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The Ideal Bartender by Tom Bullock

The Ideal Bartender by Tom Bullock

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Published by H.S.L
Classic cocktail book
Classic cocktail book

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Categories:Types, Recipes/Menus
Published by: H.S.L on Oct 09, 2011
Copyright:Attribution Non-commercial


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Title: The Ideal BartenderAuthor: Tom BullockRelease Date: September 17, 2004 [eBook #13487]Language: EnglishCharacter set encoding: ISO-646-US (US-ASCII)***START OF THE PROJECT GUTENBERG EBOOK THE IDEAL BARTENDER***E-text prepared by Stephen Schulze and the Project Gutenbert OnlineDistributed Proofreading Team from scans courtesy of Michigan StateUniversityTHE IDEAL BARTENDERbyTOM BULLOCK1917DEDICATEDTO THOSE WHO ENJOY SNUG CLUB ROOMS, THAT THEY MAY LEARN THE ART OFPREPARING FOR THEMSELVES WHAT IS GOOD.IS IT ANY WONDER THAT MANKIND STANDS OPEN-MOUTHED BEFORE THE BARTENDER,CONSIDERING THE MYSTERIES AND MARVELS OF AN ART THAT BORDERS ON MAGIC?RECIPES FOUND IN THIS BOOK HAVE BEEN COMPOSED AND COLLECTED, TRIED ANDTESTED, IN A QUARTER-CENTURY OF EXPERIENCE BY TOM BULLOCK OF THE ST.LOUIS COUNTRY CLUB.A testimonial from the St. Louis Post-Dispatch which appeared in theform of an editorial, Wednesday evening, May 28, 1913, at a time whenCol. Roosevelt was vindicating, by a libel suit, his reputation forsobriety and temperance.Colonel Roosevelt's fatal admission that he drank just a part of onejulep at the St. Louis Country Club will come very near losing hiscase.Who was ever known to drink just a part of one of Tom's? Tom, than
whom there is no greater mixologist of any race, color or conditionof servitude, was taught the art of the julep by no less than MarseLilburn G. McNair, the father of the julep. In fact, the very cupthat Col. Roosevelt drank it from belonged to Governor McNair, thefirst Governor of Missouri, the great-grandfather of Marse Lilburnand the great-great-grandfather of the julep.As is well known, the Country Club mint originally sprang on theslopes of Parnassus and was transplanted thence to the bosky banksof Culpeper Creek, Gaines County, Ky., and thence to our ownenvirons; while the classic distillation with which Tom mingles itto produce his chief d'oeuvre is the oft-quoted liquefied soul of aSouthern moonbeam falling aslant the dewy slopes of the CumberlandMountains.To believe that a red-blooded man, and a true Colonel at that, everstopped with just a part of one of those refreshments which havemade St. Louis hospitality proverbial and become one of our mostdistinctive genre institutions, is to strain credulity too far. Arethe Colonel's powers of self restraint altogether transcendent? Havewe found the living superman at last?When the Colonel says that he consumed just a part of one hedoubtless meant that he did not swallow the Mint itself, munch theice and devour the very cup.INTRODUCTIONI have known the author of "The Ideal Bartender" for many years, and itis a genuine privilege to be permitted to testify to his qualificationsfor such a work.To his many friends in St. Louis, Louisville, Cincinnati, Chicago andelsewhere, my word will be superfluous, but to those who do not knowhim, and who are to be the gainers by following his advices, it mayprove at the very beginning a stimulus to know something of his recordof achievement.For the past quarter of a century he has refreshed and delighted themembers and their friends of the Pendennis Club of Louisville and theSt. Louis Country Club of St. Louis. In all that time I doubt if he haserred in even one of his concoctions. Thus if there is "many a sliptwixt the cup and the lip" it has been none of his doing, but rather thefault of those who have appreciated his art too highly. But why go on!His work is before you. It is the best to be had. Follow on, and as yousip the nectar of his schemings tell your friends, to the end that boththey and he may be benefitted.G. H. WALKER.ABRICONTINE POUSSE CAFE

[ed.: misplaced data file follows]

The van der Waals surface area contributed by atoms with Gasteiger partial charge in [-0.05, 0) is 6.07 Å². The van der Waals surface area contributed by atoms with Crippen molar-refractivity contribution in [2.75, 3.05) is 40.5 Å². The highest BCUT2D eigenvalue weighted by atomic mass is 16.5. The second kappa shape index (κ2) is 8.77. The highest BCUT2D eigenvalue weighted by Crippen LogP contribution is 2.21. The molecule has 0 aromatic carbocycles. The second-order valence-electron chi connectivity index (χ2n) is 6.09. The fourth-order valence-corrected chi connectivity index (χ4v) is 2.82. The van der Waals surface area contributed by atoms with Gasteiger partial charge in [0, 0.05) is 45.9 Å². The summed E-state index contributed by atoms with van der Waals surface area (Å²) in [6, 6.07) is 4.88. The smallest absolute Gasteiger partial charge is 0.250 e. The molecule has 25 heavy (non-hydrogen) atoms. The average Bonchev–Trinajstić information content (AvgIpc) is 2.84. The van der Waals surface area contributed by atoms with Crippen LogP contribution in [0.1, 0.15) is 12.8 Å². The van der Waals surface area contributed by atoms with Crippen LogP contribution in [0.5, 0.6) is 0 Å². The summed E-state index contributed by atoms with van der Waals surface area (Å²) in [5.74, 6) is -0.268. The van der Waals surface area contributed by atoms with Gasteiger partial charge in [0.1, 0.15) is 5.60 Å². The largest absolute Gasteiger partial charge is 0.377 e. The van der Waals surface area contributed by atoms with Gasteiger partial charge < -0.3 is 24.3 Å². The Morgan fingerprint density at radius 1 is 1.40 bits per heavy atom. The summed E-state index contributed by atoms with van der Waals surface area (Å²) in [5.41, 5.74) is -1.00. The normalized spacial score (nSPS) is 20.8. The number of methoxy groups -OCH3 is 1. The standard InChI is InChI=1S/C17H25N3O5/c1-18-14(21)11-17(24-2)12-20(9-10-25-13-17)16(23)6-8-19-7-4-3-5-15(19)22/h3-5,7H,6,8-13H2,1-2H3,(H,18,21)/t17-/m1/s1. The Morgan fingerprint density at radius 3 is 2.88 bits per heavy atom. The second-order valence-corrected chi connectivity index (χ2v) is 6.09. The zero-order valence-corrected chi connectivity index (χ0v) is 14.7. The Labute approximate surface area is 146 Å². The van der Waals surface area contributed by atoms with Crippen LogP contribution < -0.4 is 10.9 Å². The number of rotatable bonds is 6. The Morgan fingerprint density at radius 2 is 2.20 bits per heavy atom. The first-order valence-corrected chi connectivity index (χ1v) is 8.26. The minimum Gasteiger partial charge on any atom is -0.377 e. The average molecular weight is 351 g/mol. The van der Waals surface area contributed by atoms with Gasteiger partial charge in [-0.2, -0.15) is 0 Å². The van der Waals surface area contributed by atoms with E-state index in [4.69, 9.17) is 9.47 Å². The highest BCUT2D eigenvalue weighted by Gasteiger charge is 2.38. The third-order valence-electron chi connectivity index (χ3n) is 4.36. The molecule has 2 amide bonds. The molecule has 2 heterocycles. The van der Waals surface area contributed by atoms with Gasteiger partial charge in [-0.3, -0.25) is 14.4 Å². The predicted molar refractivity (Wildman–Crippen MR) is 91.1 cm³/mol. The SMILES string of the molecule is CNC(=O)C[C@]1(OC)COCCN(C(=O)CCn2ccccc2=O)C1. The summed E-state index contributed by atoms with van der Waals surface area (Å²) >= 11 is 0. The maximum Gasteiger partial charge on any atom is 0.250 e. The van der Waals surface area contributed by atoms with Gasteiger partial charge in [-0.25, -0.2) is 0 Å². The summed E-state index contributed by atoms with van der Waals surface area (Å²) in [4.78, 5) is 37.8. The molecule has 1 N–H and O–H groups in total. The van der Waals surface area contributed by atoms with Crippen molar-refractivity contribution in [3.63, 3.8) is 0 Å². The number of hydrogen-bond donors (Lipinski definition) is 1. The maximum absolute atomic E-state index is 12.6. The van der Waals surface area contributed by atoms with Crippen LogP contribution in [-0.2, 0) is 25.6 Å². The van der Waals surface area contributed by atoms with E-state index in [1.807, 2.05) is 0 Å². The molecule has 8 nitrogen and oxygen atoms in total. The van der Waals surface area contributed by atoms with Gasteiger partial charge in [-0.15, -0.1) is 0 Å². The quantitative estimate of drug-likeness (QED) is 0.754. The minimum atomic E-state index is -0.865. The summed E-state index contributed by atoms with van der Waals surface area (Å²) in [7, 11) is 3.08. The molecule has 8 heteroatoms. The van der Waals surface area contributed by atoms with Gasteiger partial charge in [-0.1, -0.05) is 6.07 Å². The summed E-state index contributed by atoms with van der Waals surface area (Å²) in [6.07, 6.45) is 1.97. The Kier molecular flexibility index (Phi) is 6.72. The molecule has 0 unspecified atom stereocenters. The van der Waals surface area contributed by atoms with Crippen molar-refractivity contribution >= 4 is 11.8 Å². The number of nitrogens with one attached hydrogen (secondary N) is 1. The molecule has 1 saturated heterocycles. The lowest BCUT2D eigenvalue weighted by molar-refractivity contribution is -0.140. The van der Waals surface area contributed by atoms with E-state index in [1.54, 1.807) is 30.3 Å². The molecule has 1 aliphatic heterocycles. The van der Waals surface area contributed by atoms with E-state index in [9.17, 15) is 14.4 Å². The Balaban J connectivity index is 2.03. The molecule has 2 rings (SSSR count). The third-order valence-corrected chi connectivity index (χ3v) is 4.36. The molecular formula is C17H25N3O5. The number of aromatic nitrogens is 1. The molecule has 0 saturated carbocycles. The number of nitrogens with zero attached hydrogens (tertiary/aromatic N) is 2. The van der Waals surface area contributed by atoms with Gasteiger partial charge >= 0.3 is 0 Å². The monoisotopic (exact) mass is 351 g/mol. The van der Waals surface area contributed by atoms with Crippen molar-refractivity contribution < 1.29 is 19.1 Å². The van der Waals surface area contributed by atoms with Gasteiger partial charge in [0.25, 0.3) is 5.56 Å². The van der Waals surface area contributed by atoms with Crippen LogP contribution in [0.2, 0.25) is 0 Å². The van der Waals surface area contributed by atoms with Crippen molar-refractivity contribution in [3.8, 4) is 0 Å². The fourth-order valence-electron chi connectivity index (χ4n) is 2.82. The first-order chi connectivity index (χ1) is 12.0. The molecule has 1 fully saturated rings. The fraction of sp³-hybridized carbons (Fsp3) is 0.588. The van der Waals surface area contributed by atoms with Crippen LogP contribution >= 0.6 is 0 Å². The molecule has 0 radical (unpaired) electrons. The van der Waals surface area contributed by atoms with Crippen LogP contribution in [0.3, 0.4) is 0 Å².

Fill Pousse Cafe glass one-third full of Abricontine and add Maraschino,Curacoa, Chartreuse and Brandy in equal proportions until the glass isfilled. The ingredients should be poured in one after the other from asmall Wine glass, with great care, to prevent the colors from blending.Ignite the Brandy on top, and after it has blazed for a few secondsextinguishing it by placing a saucer or the bottom of another glass overthe blazing fluid. Then serve.ABSINTHE(When the customer asks for Absinthe without specifying any particularstyle of service).Pour one pony of Absinthe into large Bar glass and let ice cold waterdrip from the Absinthe glass into Bar glass until full. The Absintheglass has a hole in the center. By filling the bowl of the Absintheglass partly with Shaved Ice, and the rest with water, the water will beice cold as it drops from the Absinthe glass.ABSINTHE, AMERICAN SERVICEMixing glass 3/4 full Shaved Ice.4 dashes Gum Syrup.1 pony Absinthe.Shake until outside of shaker is well frosted; strain into largeChampagne glass and serve.ABSINTHE COCKTAILMixing glass 3/4 full Shaved Ice.1/2 jigger Water.1/2 jigger Absinthe.2 dashes Angostura Bitters.1 teaspoonful Benedictine.Stir; strain into Cocktail glass and serve.ABSINTHE FRAPPEFill medium Bar glass full of Shaved Ice.1 teaspoonful Benedictine.1 pony Absinthe.Shake until outside of Shaker has frosty appearance; strain intosix-ounce Shell glass and serve.

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